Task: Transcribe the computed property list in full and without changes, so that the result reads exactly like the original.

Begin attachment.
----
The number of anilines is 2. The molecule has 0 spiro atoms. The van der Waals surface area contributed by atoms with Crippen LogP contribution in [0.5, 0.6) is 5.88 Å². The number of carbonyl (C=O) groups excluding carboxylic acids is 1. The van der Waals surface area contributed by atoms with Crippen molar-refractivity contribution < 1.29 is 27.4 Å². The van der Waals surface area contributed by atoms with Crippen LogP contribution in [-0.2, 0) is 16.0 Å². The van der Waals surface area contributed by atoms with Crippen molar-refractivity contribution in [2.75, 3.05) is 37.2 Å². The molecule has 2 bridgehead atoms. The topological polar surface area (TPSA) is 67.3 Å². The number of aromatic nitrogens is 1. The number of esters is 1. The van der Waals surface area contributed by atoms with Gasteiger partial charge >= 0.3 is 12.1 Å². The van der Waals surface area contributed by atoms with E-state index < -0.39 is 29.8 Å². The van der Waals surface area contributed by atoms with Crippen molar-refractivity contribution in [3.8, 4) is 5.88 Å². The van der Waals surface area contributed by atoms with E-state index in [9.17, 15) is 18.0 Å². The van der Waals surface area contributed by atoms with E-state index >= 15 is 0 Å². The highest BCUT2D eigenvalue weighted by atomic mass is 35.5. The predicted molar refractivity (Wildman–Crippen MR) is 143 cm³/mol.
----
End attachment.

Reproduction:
The number of anilines is 2. The molecule has 0 spiro atoms. The van der Waals surface area contributed by atoms with Crippen LogP contribution in [0.5, 0.6) is 5.88 Å². The number of carbonyl (C=O) groups excluding carboxylic acids is 1. The van der Waals surface area contributed by atoms with Crippen molar-refractivity contribution < 1.29 is 27.4 Å². The van der Waals surface area contributed by atoms with Crippen LogP contribution in [-0.2, 0) is 16.0 Å². The van der Waals surface area contributed by atoms with Crippen molar-refractivity contribution in [2.75, 3.05) is 37.2 Å². The molecule has 2 bridgehead atoms. The topological polar surface area (TPSA) is 67.3 Å². The number of aromatic nitrogens is 1. The number of esters is 1. The van der Waals surface area contributed by atoms with Gasteiger partial charge >= 0.3 is 12.1 Å². The van der Waals surface area contributed by atoms with E-state index < -0.39 is 29.8 Å². The van der Waals surface area contributed by atoms with Crippen molar-refractivity contribution in [3.8, 4) is 5.88 Å². The van der Waals surface area contributed by atoms with E-state index in [9.17, 15) is 18.0 Å². The van der Waals surface area contributed by atoms with E-state index >= 15 is 0 Å². The highest BCUT2D eigenvalue weighted by atomic mass is 35.5. The predicted molar refractivity (Wildman–Crippen MR) is 143 cm³/mol.